EU’s Ashton visits Egypt, calls for return to civilian rule

Agence France-Presse
EU's Catherine Ashton said she wanted to speak to all sides after at least 72 people died at a protest in support of deposed president Mohamed Morsi

PRO-MORSI CROWD. Muslim Brotherhood supporters of ousted president Mohamed Morsi attend a protest near Rabaa al-Adawiya mosque in Cairo, Egypt, 28 July 2013. Photo by EPA/Mohammed Saber

CAIRO, Egypt – EU foreign affairs head Catherine Ashton called again Sunday, July 28, for a return to civilian rule in Egypt as she flew into Cairo for talks after deadly clashes between protestors and police.

Ashton said she wanted to speak to all sides after at least 72 people died Saturday, July 27, at a protest in support of deposed Islamist president Mohamed Morsi.

Protesters have accused security forces of firing live rounds at unarmed civilians, a charge denied by the government.

The European Union wanted “to reinforce our message that there must be a fully inclusive transition process, taking in all political groups, including the Muslim Brotherhood,” Ashton said in a statement.

“This process must lead — as soon as possible — to constitutional order, free and fair elections and a civilian-led government,” she said.

“I will also repeat my call to end all violence. I deeply deplore the loss of life.”

Ashton said she was returning to Egypt, after repeated calls for a peaceful transition and a visit earlier this month, in response to requests from “key stakeholders”, although she did not identify them.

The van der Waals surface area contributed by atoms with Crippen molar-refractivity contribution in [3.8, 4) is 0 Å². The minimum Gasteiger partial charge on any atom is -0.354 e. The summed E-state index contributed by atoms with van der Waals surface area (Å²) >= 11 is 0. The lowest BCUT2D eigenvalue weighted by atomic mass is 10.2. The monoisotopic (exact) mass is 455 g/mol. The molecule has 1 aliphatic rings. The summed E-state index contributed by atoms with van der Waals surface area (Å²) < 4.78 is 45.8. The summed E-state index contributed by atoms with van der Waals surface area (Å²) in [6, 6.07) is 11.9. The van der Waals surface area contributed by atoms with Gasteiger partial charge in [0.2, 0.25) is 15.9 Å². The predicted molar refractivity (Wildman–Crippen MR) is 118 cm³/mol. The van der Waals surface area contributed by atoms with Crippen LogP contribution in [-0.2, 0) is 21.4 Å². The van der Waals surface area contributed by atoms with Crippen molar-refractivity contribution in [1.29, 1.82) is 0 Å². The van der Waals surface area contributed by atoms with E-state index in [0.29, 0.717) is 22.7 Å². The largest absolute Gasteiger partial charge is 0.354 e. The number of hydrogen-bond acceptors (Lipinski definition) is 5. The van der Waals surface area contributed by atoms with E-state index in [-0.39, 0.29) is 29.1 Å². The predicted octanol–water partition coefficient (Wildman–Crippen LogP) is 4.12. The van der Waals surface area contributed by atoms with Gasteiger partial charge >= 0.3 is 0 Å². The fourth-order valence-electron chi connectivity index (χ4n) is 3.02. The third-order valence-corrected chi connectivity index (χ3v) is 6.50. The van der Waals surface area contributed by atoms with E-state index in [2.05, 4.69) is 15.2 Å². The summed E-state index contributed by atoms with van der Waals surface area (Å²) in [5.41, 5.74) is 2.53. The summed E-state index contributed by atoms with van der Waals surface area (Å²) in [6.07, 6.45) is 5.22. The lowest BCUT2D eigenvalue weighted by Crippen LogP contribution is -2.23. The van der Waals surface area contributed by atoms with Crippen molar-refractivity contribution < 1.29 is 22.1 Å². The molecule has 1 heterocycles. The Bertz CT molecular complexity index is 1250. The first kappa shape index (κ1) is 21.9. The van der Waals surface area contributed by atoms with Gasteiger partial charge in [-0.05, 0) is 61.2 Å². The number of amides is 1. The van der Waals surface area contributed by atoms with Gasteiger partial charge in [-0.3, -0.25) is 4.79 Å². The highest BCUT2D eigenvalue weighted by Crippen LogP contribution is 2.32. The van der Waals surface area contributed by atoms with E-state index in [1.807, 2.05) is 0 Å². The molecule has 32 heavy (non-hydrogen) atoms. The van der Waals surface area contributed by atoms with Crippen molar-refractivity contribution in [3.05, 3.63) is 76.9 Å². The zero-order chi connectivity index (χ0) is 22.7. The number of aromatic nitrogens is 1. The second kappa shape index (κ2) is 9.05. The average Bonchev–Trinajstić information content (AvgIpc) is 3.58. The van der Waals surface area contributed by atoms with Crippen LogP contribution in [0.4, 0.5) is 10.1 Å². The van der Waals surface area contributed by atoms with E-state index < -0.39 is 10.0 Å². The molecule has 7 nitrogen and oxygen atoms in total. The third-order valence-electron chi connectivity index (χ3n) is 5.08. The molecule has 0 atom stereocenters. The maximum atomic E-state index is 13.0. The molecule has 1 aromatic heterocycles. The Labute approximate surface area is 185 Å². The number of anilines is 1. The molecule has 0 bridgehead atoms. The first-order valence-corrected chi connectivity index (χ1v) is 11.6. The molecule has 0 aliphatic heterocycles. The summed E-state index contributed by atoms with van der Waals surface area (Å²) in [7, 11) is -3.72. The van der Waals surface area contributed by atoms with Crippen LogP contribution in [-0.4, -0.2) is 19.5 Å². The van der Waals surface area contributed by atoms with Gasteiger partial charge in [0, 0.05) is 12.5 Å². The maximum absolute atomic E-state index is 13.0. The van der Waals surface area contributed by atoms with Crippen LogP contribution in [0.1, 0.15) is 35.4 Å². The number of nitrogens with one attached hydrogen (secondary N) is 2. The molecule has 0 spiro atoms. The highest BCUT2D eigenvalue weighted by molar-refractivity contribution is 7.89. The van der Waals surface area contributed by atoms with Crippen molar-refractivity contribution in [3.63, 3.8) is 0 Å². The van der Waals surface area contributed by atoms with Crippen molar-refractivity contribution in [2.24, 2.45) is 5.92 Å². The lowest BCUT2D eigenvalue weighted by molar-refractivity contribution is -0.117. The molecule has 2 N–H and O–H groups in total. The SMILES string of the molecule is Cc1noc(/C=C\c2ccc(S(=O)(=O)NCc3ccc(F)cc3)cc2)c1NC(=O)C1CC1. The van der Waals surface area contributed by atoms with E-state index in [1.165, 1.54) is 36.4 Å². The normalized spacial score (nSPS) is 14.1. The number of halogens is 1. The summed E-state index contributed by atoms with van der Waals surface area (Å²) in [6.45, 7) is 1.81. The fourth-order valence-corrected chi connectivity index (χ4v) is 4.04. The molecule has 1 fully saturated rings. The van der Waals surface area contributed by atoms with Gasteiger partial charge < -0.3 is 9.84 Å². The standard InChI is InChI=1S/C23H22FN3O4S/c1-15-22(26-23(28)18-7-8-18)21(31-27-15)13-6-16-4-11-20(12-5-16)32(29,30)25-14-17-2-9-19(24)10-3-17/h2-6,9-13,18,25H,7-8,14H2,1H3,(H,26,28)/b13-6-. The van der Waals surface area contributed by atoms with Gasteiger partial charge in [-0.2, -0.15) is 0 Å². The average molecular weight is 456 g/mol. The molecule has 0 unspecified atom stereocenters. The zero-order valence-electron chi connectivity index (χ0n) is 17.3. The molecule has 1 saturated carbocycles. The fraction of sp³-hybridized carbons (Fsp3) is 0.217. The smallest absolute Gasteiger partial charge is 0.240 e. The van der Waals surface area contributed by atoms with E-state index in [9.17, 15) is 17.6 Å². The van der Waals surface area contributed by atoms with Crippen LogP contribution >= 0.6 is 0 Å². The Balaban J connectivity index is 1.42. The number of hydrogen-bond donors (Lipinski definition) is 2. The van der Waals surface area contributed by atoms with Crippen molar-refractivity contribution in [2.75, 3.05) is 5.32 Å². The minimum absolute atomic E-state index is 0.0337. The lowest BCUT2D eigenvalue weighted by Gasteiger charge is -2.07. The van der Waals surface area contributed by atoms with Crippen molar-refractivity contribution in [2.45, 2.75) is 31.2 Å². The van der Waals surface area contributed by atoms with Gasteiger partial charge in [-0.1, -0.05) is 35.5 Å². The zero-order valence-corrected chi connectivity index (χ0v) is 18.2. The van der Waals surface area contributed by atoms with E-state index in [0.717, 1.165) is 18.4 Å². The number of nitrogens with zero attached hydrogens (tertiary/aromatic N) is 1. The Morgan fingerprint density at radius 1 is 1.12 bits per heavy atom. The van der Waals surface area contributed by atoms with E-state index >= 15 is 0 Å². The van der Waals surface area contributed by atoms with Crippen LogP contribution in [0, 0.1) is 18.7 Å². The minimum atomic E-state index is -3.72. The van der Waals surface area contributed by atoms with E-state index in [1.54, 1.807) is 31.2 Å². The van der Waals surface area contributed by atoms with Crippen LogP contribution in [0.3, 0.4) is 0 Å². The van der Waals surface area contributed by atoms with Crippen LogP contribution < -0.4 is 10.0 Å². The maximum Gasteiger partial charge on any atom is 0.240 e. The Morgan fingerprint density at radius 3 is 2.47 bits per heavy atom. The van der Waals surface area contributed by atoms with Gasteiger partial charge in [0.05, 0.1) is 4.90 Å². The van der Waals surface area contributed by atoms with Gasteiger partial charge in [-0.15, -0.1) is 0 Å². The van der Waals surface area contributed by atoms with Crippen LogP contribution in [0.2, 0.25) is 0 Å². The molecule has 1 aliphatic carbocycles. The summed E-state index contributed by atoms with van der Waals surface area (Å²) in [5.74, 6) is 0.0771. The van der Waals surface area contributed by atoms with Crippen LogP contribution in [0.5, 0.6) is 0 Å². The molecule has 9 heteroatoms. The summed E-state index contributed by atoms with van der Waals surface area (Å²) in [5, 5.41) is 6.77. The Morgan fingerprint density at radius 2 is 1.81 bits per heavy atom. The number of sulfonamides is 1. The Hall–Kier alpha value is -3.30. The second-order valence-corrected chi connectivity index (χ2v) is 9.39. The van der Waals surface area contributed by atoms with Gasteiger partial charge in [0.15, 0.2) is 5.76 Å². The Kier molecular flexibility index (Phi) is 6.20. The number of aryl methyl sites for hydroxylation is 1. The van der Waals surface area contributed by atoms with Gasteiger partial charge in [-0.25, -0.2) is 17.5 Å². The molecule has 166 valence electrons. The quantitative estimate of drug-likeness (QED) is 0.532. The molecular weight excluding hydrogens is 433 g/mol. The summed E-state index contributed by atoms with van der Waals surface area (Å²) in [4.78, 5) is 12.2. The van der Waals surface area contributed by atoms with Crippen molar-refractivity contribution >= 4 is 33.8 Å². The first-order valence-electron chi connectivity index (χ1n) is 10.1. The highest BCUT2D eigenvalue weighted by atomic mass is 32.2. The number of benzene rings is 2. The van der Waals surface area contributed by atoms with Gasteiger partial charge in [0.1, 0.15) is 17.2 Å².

Earlier Sunday, the authorities in Cairo said Ashton would meet president Adly Mansour, vice president for international affairs Mohamed ElBaradei and other officials.

Ashton said she would also meet Defence Minister General Abd Al Fattah Al Sisi and would hold talks with other groups.

They would include representatives of the Muslim Brotherhood’s Freedom and Justice Party and representatives of civil society.

Egyptian state news agency MENA, citing a diplomatic source, said Ashton would meet representatives of Morsi’s Muslim Brotherhood as well as the Tamarod organization that organized protests against Morsi.

Ashton was last in Cairo on July 17, when she called for the release of Morsi, who has been remanded in custody and accused of crimes related to his escape from prison during Egypt’s 2011 uprising.

She said then that she regretted being unable to meet the Islamist leader, who was ousted on July 3 by the military after massive protests against his rule. –

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